The Walking Dead Review (Episode 3.9 "The Suicide King")
The TV version of The Walking Dead has always shown its willingness to stray from Robert Kirkman’s source comic book to keep the suspense high even for those who’d read ahead, and the introduction of Merle and Daryl has been one of the best new elements. Early on, I was mostly frustrated by the presence of two stock-in-trade hillbillies who looked like they were cast to remind everyone, this here’s the South so we need us some rednecks. But Daryl has proven to be one of the show’s great characters.
It looked like we might lose one or both of the brothers at the breakpoint of Season 3 last fall with The Governor pitting blood against blood in a fight to the death. That encounter resolved pretty quickly at the beginning of the midseason premiere, “The Suicide King”.
Has there ever been a convincing mob on TV? The group of Woodbury residents uniformly punching the air and shouting things like “You got him. Take him down. Take him down, c’mon!” is only mildly distracting from the drama at hand. But whatever plan Merle had to save his brother (which began with a punch and a kick to the ribs), ended with a rescue from Rick and the others.
Throughout the episode, loyalties and friendships are tested as some (but not all) withheld truths come to light. Daryl chooses his brother over the group, even though Merle tortured Glenn and tried to murder Michonne. Michonne, who’d abandoned the group to go after the Governor, is back on the outs when Rick learns she’d kept it from everyone that Andrea was in Woodbury. And Andrea learns that the Governor was holding Daryl, Glenn and Maggie prisoner (but not that he’d made Maggie strip and set a walker upon a tied-up Glenn—or that he’s a sadistic psychopath).
Back at the prison, the new arrivals have dissension among their own ranks. Father and son Allen and Ben want to take over by attacking Carol and Carl. Husband and wife Tyrese and Sasha ask for some common decency, hoping to talk their way into the larger group. And on the way home, there’s even tension between Glenn and Rick—Glenn pissed that Rick didn’t go after the Governor. That tension spills over to Maggie, who doesn’t seem to want anyone to know what the Governor put her through.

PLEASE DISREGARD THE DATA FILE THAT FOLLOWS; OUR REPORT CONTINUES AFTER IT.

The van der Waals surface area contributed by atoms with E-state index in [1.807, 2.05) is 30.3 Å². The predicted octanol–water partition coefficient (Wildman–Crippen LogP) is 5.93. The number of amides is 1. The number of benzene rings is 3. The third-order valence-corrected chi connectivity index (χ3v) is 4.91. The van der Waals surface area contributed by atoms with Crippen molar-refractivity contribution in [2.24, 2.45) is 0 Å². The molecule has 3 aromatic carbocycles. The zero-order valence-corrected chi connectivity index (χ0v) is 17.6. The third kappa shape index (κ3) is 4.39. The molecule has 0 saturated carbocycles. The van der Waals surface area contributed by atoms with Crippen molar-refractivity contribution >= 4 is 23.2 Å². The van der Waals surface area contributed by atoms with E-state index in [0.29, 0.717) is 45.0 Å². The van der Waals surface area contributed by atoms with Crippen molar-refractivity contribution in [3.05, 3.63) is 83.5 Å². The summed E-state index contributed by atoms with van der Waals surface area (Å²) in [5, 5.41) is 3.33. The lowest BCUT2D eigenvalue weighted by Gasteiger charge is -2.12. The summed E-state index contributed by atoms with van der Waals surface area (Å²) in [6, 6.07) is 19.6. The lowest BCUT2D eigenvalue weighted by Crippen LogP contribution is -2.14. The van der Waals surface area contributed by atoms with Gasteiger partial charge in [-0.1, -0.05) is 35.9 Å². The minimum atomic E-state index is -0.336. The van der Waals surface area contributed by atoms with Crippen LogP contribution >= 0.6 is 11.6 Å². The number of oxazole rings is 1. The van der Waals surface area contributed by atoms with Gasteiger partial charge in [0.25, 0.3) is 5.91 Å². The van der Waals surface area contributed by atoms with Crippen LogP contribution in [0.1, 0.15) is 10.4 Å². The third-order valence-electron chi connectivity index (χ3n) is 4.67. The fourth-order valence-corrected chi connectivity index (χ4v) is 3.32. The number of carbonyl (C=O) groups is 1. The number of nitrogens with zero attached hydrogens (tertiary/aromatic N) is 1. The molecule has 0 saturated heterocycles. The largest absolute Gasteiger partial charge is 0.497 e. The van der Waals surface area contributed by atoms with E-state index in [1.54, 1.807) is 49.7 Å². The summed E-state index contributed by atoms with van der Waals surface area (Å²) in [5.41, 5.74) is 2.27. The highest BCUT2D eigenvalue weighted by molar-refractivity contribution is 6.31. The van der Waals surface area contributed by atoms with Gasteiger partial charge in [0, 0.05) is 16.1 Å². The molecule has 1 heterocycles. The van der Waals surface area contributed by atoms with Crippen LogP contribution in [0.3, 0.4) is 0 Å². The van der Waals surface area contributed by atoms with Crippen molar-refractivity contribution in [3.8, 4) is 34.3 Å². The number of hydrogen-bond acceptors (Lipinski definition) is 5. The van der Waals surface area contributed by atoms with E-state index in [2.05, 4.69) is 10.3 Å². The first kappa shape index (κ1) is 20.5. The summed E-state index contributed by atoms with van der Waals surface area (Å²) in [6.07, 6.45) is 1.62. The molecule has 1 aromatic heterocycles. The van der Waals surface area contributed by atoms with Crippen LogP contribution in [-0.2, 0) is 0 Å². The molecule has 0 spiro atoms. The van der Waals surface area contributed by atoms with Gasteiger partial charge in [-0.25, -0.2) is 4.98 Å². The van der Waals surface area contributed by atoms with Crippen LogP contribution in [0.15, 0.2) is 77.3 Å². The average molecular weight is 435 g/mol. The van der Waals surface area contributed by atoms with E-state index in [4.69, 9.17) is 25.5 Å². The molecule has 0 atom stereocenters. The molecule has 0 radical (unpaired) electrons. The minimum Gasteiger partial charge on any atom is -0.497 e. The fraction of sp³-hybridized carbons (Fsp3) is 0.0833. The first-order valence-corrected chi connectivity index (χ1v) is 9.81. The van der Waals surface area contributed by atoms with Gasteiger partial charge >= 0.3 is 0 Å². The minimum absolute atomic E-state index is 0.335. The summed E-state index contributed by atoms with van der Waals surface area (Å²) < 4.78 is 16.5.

And with Woodbury about to boil over with the residents panicking, zombies inside the gates and the Governor withdrawn into his shell, Andrea becomes the de facto leader of the town with a speech about Woodbury’s strength.
All the action and the arguments are balanced with quiet moments—like Beth talking about having always wanted a baby and Carol laying Judith in her Lil Ass Kicker mail bin. But Judith also triggers Rick’s post-traumatic stress, leading to another of his breakdowns at the prison following a display of near-blanket human distrust.
Not since Lost has a TV show had such a complicated web of tenuous loyalties and an unending series of trials. That’s what’s kept The Walking Dead so interesting long after the walkers themselves became more of an occasional fright than the central conflict.